Who are Game 7’s potential “no-name” heroes?

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Stanley Cup finals Game 7s through NHL history have often provided us with big performances from players that one wouldn’t immediately think of when it came to their teams winning the Stanley Cup. Think back to 2009 when Maxime Talbot scored the Penguins only two goals of the game to help them beat the Red Wings to win the Cup in Detroit. Talbot scored just 13 goals that season but had the two biggest of the year to help them clinch the Cup. Other names from the past like Aaron Ward in 2006 with Carolina and Ruslan Fedotenko in 2004 with Tampa Bay stand out as others who seized the day and became legends in their home town. NHL.com took a look at the recent Game 7 heroes since 2000 and while some of those names will be a blast from the past for you, most of them at the time were a who’s-who of “who’s that?” players.

With Game 7 set to drop the puck at 8 p.m. tomorrow night in Vancouver (live on NBC) the Canucks and Boston Bruins will be hoping to see their stars try and shoulder the load. If they can’t do that, just who else can get it done for them? We’ve circled a few guys from each team preemptively.

Three guys to watch for Boston: Rich Peverley, Dennis Seidenberg, and Chris Kelly

Peverley hadn’t been heard from too much through the playoffs until he ascended to the top line to take over for the injured Nathan Horton. There he saw immediate success in Game 4 and has had the special offensive spark the team has needed with Horton out with a concussion. In this series he’s got two goals and two assists and while Vancouver is likely more than aware of him now, when you’ve got a line with Peverley, Milan Lucic, and David Krejci he’s probably the guy you’re least worried about. That’s what makes him most dangerous now.

Dennis Seidenberg has been Boston’s double-secret weapon on defense in helping Zdeno Chara shut down opponents but his shot from the point can be dangerous when he opts to use it. He’s got a generally low, heavy shot that’s ideal for deflections in front and if it finds its way through can hit the back of the net. Finding a defensive hero to score goals or set others up can be huge in a Game 7 and Seidenberg fits the bill since most everyone will be worried about Chara.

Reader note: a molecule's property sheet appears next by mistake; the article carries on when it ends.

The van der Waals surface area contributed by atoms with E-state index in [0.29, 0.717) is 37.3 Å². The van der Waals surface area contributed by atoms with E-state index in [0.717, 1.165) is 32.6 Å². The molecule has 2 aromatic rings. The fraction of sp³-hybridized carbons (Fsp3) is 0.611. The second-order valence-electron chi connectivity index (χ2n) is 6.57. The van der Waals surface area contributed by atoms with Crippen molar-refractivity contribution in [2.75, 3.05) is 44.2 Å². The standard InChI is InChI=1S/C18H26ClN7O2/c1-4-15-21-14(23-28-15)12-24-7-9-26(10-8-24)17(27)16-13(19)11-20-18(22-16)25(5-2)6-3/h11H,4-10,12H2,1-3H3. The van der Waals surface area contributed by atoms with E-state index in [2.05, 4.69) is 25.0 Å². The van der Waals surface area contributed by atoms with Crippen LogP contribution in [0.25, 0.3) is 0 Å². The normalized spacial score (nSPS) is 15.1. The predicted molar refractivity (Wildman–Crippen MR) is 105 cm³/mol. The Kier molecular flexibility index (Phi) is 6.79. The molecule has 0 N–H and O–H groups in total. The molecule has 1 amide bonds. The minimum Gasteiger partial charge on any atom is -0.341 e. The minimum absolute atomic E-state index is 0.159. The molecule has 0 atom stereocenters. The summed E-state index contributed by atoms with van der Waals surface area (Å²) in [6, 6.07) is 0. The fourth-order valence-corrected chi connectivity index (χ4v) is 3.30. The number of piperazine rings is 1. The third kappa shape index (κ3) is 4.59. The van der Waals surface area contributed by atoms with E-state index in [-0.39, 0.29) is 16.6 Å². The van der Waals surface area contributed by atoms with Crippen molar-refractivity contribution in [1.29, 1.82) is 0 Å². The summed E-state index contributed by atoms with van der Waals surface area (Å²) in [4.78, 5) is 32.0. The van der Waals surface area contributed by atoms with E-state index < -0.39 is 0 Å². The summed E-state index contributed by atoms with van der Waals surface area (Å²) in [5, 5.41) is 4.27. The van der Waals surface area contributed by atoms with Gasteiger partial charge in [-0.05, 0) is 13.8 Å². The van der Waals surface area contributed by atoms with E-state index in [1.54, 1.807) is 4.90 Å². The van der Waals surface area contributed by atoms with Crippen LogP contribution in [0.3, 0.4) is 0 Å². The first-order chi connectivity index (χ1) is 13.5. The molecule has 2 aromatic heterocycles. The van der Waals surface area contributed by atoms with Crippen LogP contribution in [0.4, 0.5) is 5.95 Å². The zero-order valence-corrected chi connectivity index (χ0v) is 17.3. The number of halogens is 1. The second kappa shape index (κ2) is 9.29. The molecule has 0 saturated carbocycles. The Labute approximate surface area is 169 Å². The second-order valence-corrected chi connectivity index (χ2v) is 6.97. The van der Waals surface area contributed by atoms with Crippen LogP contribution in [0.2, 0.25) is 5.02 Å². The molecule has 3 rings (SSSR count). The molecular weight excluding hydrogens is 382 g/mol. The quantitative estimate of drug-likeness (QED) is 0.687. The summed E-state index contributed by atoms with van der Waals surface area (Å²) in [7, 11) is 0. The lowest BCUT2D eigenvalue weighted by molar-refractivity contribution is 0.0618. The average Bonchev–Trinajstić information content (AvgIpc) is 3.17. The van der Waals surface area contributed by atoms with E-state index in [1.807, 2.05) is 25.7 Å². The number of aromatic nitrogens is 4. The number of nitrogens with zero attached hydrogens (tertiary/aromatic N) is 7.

Chris Kelly is an ideal sleeper candidate. He plays on the third line with Tyler Seguin and Michael Ryder and while those two guys have the offensive punch necessary to make things happen, Kelly’s the quiet man. He’s got a goal and an assist in the series and he’s the center on that line. If the Bruins get the depth scoring they’ll need to be successful, Kelly could figure into the mix ideally. He’ll have his hands full chasing down the Sedin line through the night but the B’s can counter well themselves.

Three guys to watch for Vancouver: Jannik Hansen, Alexander Edler, and Manny Malhotra

Jannik Hansen has had his opportunities during the finals to score. A handful of breakaway opportunities and a few dekes too many have resulted in just one virtually meaningless goal for Hansen in the series (a goal coming in Boston’s 8-1 Game 3 win). With Mason Raymond out for Game 7 with a broken vertebra, Hansen figures to get promoted to the second line to play alongside Chris Higgins and Ryan Kesler. If Hansen can find a scoring touch, he could become Vancouver’s favorite great Dane.

Alexander Edler is a curious guy on the Vancouver blue line. He plays alongside Kevin Bieksa and while Bieksa gets most of the attention and the workload of the pair, Edler sees time on the power play and plenty of ice time aside from that. Much like everyone else on Vancouver, Edler’s shots haven’t found the back of the net but he’s played strong and his shots on the power play can be tricky. With two assists in the series, that means Edler has helped out on 25% of the Canucks goals. Yeah… The offense is hurting a little bit.